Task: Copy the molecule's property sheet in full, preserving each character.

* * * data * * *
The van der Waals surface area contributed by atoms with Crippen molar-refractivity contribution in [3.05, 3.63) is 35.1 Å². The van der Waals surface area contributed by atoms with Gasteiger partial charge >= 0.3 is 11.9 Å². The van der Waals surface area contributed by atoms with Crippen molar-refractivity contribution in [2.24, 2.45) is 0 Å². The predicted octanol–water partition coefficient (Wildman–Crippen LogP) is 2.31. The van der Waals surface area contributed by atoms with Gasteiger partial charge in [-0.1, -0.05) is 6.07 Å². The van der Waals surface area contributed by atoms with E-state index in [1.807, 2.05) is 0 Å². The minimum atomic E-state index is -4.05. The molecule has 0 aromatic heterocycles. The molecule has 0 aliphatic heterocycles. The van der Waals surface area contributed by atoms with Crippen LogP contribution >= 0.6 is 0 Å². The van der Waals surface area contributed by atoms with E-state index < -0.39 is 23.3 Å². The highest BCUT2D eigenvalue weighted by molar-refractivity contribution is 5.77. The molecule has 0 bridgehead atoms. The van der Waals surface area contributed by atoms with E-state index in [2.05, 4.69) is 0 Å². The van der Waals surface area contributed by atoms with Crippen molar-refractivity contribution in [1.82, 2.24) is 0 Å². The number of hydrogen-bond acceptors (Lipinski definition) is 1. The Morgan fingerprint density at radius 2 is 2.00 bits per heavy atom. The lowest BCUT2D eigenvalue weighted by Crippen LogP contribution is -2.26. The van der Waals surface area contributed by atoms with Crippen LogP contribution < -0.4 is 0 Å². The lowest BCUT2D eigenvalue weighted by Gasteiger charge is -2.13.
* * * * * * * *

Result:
The van der Waals surface area contributed by atoms with Crippen molar-refractivity contribution in [3.05, 3.63) is 35.1 Å². The van der Waals surface area contributed by atoms with Gasteiger partial charge >= 0.3 is 11.9 Å². The van der Waals surface area contributed by atoms with Crippen molar-refractivity contribution in [2.24, 2.45) is 0 Å². The predicted octanol–water partition coefficient (Wildman–Crippen LogP) is 2.31. The van der Waals surface area contributed by atoms with Gasteiger partial charge in [-0.1, -0.05) is 6.07 Å². The van der Waals surface area contributed by atoms with E-state index in [1.807, 2.05) is 0 Å². The minimum atomic E-state index is -4.05. The molecule has 0 aromatic heterocycles. The molecule has 0 aliphatic heterocycles. The van der Waals surface area contributed by atoms with Crippen LogP contribution >= 0.6 is 0 Å². The van der Waals surface area contributed by atoms with E-state index < -0.39 is 23.3 Å². The highest BCUT2D eigenvalue weighted by molar-refractivity contribution is 5.77. The molecule has 0 bridgehead atoms. The van der Waals surface area contributed by atoms with E-state index in [2.05, 4.69) is 0 Å². The van der Waals surface area contributed by atoms with Crippen molar-refractivity contribution in [1.82, 2.24) is 0 Å². The number of hydrogen-bond acceptors (Lipinski definition) is 1. The Morgan fingerprint density at radius 2 is 2.00 bits per heavy atom. The lowest BCUT2D eigenvalue weighted by Crippen LogP contribution is -2.26. The van der Waals surface area contributed by atoms with Crippen LogP contribution < -0.4 is 0 Å². The lowest BCUT2D eigenvalue weighted by Gasteiger charge is -2.13.